XP Explained Cover

Today we conclude our re-read of Extreme Programing Explained, Second Edition (2005) with a few final through and five of my major conclusions from reading this book a second time.  Next week we begin our read of The Five Dysfunctions of a Team (if you do not own a copy, it is time to order one, please use the link to support the blog and podcast).  

XP was my first real exposure to the guts of Agile.  XP Explained (the First Edition) was a formative part of my Agile education. I didn’t expect the re-read to have as much of an impact; however, reflecting on the on what I have gleaned from reading the Second Edition, I was wrong.  Five of the more significant reflections of our re-read are listed below.

  1.       XP is an expression of a strong set of values and principles.  Values and principles provide a rationale for the practices that are the nuts and bolts of a methodology. Organizations first adopt the values and principles of XP and then tailor practices based on their needs and context.  As long as they meet the values and principles of XP, organizations are extreme.  
  2.       The primary and secondary practices of XP fit together like a jigsaw puzzle.  Each piece reinforces and supports the other.  While they may be adopted incrementally, until all practices are in place other non-extreme practices will be needed.  
  3.       The one person you are really in charge of is yourself.  When adopting XP, begin by changing how you work and then use the evidence of value to persuade others to change. This idea is useful when changing any organization. You need to be able to walk the walk before you ask others to follow you.  I do not remember this theme from the first time I read the book; however, over the last fourteen weeks, this idea has become more important to how I think about how I approach any change – organizational or more personal.
  4.       There is no one way to approach XP. Beck shows his experience with being out in front of change (based on his history of thought leadership in Smalltalk and Object Orient Programming) by recognizing that concept purity is rarely a winning strategy when trying to have a broad impact.  The goal of any change is what is of primary importance, rather than following the exact perfect path described in the “book”.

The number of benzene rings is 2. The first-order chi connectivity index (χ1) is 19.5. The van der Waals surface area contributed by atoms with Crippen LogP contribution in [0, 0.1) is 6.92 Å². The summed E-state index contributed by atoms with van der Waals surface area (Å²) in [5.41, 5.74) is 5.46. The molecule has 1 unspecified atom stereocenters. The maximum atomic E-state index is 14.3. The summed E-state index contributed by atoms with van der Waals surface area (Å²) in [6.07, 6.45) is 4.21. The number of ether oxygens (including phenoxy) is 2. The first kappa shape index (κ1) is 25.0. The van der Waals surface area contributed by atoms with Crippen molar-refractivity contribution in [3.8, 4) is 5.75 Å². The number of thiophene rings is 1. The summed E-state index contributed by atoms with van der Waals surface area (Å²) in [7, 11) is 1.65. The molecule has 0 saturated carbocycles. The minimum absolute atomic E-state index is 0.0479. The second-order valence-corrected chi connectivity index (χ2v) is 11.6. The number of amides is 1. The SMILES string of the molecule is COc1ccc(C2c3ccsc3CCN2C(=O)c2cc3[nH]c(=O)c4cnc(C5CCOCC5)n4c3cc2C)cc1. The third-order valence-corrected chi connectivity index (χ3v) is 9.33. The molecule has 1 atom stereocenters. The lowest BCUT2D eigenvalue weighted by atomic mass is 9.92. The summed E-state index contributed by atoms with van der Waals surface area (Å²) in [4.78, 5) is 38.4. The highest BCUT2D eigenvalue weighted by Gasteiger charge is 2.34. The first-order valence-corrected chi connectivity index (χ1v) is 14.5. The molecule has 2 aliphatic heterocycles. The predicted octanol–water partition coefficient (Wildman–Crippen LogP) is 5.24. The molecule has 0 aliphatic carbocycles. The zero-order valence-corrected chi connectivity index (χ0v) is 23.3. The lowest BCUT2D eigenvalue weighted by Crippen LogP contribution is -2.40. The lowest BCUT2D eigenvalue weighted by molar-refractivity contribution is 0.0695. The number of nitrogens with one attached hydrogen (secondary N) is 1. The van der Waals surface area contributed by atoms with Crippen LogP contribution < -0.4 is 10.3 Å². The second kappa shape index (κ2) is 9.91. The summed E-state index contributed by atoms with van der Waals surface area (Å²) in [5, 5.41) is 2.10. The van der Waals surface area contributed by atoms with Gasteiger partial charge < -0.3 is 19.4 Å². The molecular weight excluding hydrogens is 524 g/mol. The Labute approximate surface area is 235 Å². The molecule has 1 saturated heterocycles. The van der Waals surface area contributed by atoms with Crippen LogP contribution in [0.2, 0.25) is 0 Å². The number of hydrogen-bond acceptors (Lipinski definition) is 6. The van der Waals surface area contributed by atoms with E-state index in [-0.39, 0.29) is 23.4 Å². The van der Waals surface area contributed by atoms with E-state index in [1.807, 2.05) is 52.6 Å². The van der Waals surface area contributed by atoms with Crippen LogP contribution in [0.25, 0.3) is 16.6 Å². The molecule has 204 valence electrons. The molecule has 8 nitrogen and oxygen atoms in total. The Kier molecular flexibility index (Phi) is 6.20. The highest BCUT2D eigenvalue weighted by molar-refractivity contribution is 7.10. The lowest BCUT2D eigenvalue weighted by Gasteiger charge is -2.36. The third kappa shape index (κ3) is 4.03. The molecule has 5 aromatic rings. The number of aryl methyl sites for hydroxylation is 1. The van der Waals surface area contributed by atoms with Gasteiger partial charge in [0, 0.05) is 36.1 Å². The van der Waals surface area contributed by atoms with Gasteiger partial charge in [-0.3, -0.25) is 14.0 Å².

5.       One final note is that the Second Edition of XP Explained is fundamentally a different book than XP Explained, First Edition.  This was not so much a re-read as a new read for me.  The Second Edition added a level of depth that can only come through feedback based on the continued evolution of XP use.  My reaction to how different the two editions were might not be same as not judging a book by its cover, but I now realize that it is not always a good idea to judge a book by its edition number.  

Next week on the Software Process and Measurement Cast, Steven Adams and I will discuss his impressions from re-read of XP Explained, Second Edition.  I believe you will enjoy the conversation.

Bottom Line:  XP Explained, Second Edition still provides readers with an extremely important message to those interested in improving both the value of the software they deliver and from the work they perform.

Previous installments of Extreme Programing Explained, Second Edition (2005) on Re-read Saturday:

Extreme Programming Explained: Embrace Change Second Edition Week 1, Preface and Chapter 1

Week 2, Chapters 2 – 3

Week 3, Chapters 4 – 5

Week 4, Chapters 6 – 7  

Week 5, Chapters 8 – 9

Week 6, Chapters 10 – 11

Week 7, Chapters 12 – 13

Week 8, Chapters 14 – 15

Week 9, Chapters 16 – 17

Week 10, Chapters 18 – 19

Week 11, Chapters 20 – 21

Week 12, Chapters 22 – 23

Week 13, Chapters 24 – 25

Remember we are going to read The Five Dysfunctions of a Team by Patrick Lencioni next. Click the link (The Five Dysfunctions of a Team), buy a copy and begin reading!